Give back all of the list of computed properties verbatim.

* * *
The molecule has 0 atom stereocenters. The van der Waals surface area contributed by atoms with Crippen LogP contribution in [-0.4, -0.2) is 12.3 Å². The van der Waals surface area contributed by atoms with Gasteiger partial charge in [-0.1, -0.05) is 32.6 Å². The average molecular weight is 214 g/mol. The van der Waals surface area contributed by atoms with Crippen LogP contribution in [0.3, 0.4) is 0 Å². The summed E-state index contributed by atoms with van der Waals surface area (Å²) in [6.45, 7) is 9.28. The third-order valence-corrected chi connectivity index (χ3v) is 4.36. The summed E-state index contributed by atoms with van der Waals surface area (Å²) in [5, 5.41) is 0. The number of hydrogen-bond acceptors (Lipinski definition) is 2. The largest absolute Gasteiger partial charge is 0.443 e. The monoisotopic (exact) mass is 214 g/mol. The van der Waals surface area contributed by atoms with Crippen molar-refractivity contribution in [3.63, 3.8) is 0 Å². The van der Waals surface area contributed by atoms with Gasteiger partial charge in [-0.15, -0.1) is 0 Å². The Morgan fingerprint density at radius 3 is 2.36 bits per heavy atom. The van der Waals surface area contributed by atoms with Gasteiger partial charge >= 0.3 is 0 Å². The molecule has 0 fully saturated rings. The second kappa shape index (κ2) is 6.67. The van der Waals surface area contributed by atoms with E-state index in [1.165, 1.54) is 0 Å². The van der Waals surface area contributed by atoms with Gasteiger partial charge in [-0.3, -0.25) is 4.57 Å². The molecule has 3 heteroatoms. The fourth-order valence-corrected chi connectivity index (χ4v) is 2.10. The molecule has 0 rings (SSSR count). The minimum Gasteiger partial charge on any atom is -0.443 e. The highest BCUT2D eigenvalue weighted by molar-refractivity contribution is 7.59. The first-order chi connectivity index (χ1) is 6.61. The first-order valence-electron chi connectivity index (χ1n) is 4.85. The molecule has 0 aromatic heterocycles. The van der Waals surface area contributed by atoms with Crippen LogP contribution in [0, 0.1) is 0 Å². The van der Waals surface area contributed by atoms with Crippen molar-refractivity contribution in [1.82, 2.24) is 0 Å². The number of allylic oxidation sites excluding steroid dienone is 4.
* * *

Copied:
The molecule has 0 atom stereocenters. The van der Waals surface area contributed by atoms with Crippen LogP contribution in [-0.4, -0.2) is 12.3 Å². The van der Waals surface area contributed by atoms with Gasteiger partial charge in [-0.1, -0.05) is 32.6 Å². The average molecular weight is 214 g/mol. The van der Waals surface area contributed by atoms with Crippen LogP contribution in [0.3, 0.4) is 0 Å². The summed E-state index contributed by atoms with van der Waals surface area (Å²) in [6.45, 7) is 9.28. The third-order valence-corrected chi connectivity index (χ3v) is 4.36. The summed E-state index contributed by atoms with van der Waals surface area (Å²) in [5, 5.41) is 0. The number of hydrogen-bond acceptors (Lipinski definition) is 2. The largest absolute Gasteiger partial charge is 0.443 e. The monoisotopic (exact) mass is 214 g/mol. The van der Waals surface area contributed by atoms with Crippen molar-refractivity contribution in [3.63, 3.8) is 0 Å². The van der Waals surface area contributed by atoms with Gasteiger partial charge in [-0.15, -0.1) is 0 Å². The Morgan fingerprint density at radius 3 is 2.36 bits per heavy atom. The van der Waals surface area contributed by atoms with Gasteiger partial charge >= 0.3 is 0 Å². The molecule has 0 fully saturated rings. The second kappa shape index (κ2) is 6.67. The van der Waals surface area contributed by atoms with E-state index in [1.165, 1.54) is 0 Å². The van der Waals surface area contributed by atoms with Gasteiger partial charge in [-0.3, -0.25) is 4.57 Å². The molecule has 3 heteroatoms. The fourth-order valence-corrected chi connectivity index (χ4v) is 2.10. The molecule has 0 rings (SSSR count). The minimum Gasteiger partial charge on any atom is -0.443 e. The highest BCUT2D eigenvalue weighted by molar-refractivity contribution is 7.59. The first-order chi connectivity index (χ1) is 6.61. The first-order valence-electron chi connectivity index (χ1n) is 4.85. The molecule has 0 aromatic heterocycles. The van der Waals surface area contributed by atoms with Crippen LogP contribution in [0, 0.1) is 0 Å². The van der Waals surface area contributed by atoms with Crippen molar-refractivity contribution in [1.82, 2.24) is 0 Å². The number of allylic oxidation sites excluding steroid dienone is 4.